I love to find ways to make my own spices to keep in our pantry. Sometimes a recipe calls for a tiny bit of a spice I don’t have handy, which means a trip to the store to shell out some bucks for a whole jar! Recently I found a homemade spice recipe I want to share, that shows you how to make allspice in under 5 minutes, if you need a quick substitute!
Did You Know This About Allspice?
There is a plant common is certain areas of the world called the pimenta dioica. Allspice comes from the berries this plant produces. Whole allspice berries are actually dried, unripe fruit that have been harvested from this plant. When the dried berries are finely pulverized, the result is ground allspice.
Back in the early 1600’s, the crushed, ground up berries were given the name of “allspice” by the English. Apparently they thought the flavor of these dried, unripened berries was VERY similar to that of 3 spices combined: cinnamon, cloves and nutmeg! They used “allspice” to flavor their various meats and desserts. (Source: Wikipedia)
Below is a photo I took of some whole (dried) allspice berries from my pantry, to show you what they look like.
How To Make Allspice
TRUTH FACT: MOST of us don’t have the time or the ability to grow a pimenta dioica plant, harvest and roast the unripe berries, and then grind them, all while making a recipe. This “quick fix” will provide the same flavor, should you need allspice to use! Knowing how to make allspice (quickly) will also save you a trip to the store to buy it!
The three ingredients necessary to make this allspice substitute are… you guessed it! Cloves, cinnamon and nutmeg (all ground). Make this mix in a pinch if you need allspice for a recipe, and all will be right with the world.
Measure out the spices into a small bowl. Stir the spices together and try to get rid of any lumps. That’s it! you can use this allspice mix as a quick substitute in recipes calling for ground allspice!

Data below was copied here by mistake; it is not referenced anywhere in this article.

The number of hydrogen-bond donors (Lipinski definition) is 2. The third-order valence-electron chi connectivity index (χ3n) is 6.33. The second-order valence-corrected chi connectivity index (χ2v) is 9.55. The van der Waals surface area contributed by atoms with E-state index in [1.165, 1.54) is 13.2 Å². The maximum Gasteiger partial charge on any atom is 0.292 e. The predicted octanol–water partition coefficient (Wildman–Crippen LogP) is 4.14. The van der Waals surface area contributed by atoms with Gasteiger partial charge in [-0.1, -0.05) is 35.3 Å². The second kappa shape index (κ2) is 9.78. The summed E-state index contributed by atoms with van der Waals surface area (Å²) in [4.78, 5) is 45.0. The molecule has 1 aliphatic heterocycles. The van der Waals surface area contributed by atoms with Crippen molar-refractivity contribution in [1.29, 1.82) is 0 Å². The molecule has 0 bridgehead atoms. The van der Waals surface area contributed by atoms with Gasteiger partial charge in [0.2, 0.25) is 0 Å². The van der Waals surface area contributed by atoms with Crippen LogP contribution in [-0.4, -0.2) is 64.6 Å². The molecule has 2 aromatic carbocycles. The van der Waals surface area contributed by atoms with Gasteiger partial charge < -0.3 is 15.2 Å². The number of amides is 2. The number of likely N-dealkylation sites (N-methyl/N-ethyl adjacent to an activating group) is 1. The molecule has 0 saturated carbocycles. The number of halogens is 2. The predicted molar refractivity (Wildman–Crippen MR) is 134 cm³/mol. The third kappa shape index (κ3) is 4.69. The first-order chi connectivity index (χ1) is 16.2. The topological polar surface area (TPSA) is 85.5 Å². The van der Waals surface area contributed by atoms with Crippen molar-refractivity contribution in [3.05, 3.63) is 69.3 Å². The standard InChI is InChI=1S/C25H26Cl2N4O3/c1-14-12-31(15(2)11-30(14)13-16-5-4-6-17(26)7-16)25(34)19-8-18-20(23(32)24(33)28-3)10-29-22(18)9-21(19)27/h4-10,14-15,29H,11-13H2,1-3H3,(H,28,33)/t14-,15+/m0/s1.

Store the seasoning in an airtight container once the ingredients are mixed. The recipe, as written below (in the printable recipe card) will yield about ½ cup of allspice (8 Tablespoons).
Fill and then label the container, and add it to the other spices in your pantry. It should hold its flavor up to about 6 months (maybe more)!
See the photo below? I’ve added my homemade allspice to some of the other spices in our pantry.
Looking For More Homemade Spice Mixes?
A few of the other homemade spice mixes I’ve blogged about include: jerk seasoning, dry rub mix (for chicken/pork), pumpkin pie spice mix, and cajun seasoning. I also make my own taco seasoning, and the Italian seasoning recipe (shown) will be coming soon!
Sure hope you will give this seasoning mix a try! It’s so easy to make, and very convenient to be able to make up a quick spice mix when needed for a recipe! Have a GREAT day!
Interested In More Recipes?
Thank you for visiting this website. I appreciate you using some of your valuable time to do so. If you’re interested, I publish a newsletter 2 times per month (1st and 15th) with all the latest recipes, and other fun info. I would be honored to have you join our growing list of subscribers, so you never miss a great recipe!
There is a Newsletter subscription box on the top right side (or bottom) of each blog post, depending on the device you use, where you can easily submit your e-mail address (only) to be included in my mailing list.
You Can Also Find Me On Social Media:
Facebook page: The Grateful Girl Cooks!
Pinterest: The Grateful Girl Cooks!
Original recipe source: https://www.onehundreddollarsamonth.com/easy-kitchen-tips-allspice-substitute-recipe/
How To Make Allspice
Learn how to make allspice seasoning in 5 minutes. Use this mix in case you don’t have time to grow a tree, harvest, roast and grind your own berries!
- 4 teaspoons ground cinnamon
- 2 teaspoons ground nutmeg
- 2 teaspoons ground cloves
Measure out the cinnamon, nutmeg and cloves into a small bowl. Stir well, to combine, breaking down any lumps.
Pour allspice mixture into an airtight jar or container with a lid. Label container; store in pantry. Can use as a substitute in recipes that call for ground allspice. Should hold peak flavor for up to 6 months (or more).